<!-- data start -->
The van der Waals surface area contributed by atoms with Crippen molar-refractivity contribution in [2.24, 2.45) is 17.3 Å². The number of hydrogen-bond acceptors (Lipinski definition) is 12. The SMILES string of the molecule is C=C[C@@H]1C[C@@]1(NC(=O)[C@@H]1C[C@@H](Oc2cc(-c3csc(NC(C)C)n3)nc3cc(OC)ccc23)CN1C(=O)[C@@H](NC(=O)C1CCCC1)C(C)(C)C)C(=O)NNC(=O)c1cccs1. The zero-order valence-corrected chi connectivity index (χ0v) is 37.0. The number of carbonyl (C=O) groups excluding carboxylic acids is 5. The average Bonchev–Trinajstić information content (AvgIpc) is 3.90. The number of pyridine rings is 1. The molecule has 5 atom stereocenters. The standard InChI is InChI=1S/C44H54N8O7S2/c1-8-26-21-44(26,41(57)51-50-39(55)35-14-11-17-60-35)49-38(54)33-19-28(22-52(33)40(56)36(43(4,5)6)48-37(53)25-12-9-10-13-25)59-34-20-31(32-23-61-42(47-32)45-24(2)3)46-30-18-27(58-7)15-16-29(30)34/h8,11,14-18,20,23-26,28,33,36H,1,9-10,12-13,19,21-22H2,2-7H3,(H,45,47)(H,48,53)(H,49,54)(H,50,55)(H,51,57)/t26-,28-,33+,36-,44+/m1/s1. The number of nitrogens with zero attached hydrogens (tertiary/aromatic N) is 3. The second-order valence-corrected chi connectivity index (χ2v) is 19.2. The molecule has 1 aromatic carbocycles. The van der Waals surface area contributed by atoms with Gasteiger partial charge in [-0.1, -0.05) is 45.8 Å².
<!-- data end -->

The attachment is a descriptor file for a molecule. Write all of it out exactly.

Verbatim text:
The van der Waals surface area contributed by atoms with Crippen molar-refractivity contribution in [2.24, 2.45) is 17.3 Å². The number of hydrogen-bond acceptors (Lipinski definition) is 12. The SMILES string of the molecule is C=C[C@@H]1C[C@@]1(NC(=O)[C@@H]1C[C@@H](Oc2cc(-c3csc(NC(C)C)n3)nc3cc(OC)ccc23)CN1C(=O)[C@@H](NC(=O)C1CCCC1)C(C)(C)C)C(=O)NNC(=O)c1cccs1. The zero-order valence-corrected chi connectivity index (χ0v) is 37.0. The number of carbonyl (C=O) groups excluding carboxylic acids is 5. The average Bonchev–Trinajstić information content (AvgIpc) is 3.90. The number of pyridine rings is 1. The molecule has 5 atom stereocenters. The standard InChI is InChI=1S/C44H54N8O7S2/c1-8-26-21-44(26,41(57)51-50-39(55)35-14-11-17-60-35)49-38(54)33-19-28(22-52(33)40(56)36(43(4,5)6)48-37(53)25-12-9-10-13-25)59-34-20-31(32-23-61-42(47-32)45-24(2)3)46-30-18-27(58-7)15-16-29(30)34/h8,11,14-18,20,23-26,28,33,36H,1,9-10,12-13,19,21-22H2,2-7H3,(H,45,47)(H,48,53)(H,49,54)(H,50,55)(H,51,57)/t26-,28-,33+,36-,44+/m1/s1. The number of nitrogens with zero attached hydrogens (tertiary/aromatic N) is 3. The second-order valence-corrected chi connectivity index (χ2v) is 19.2. The molecule has 1 aromatic carbocycles. The van der Waals surface area contributed by atoms with Gasteiger partial charge in [-0.1, -0.05) is 45.8 Å².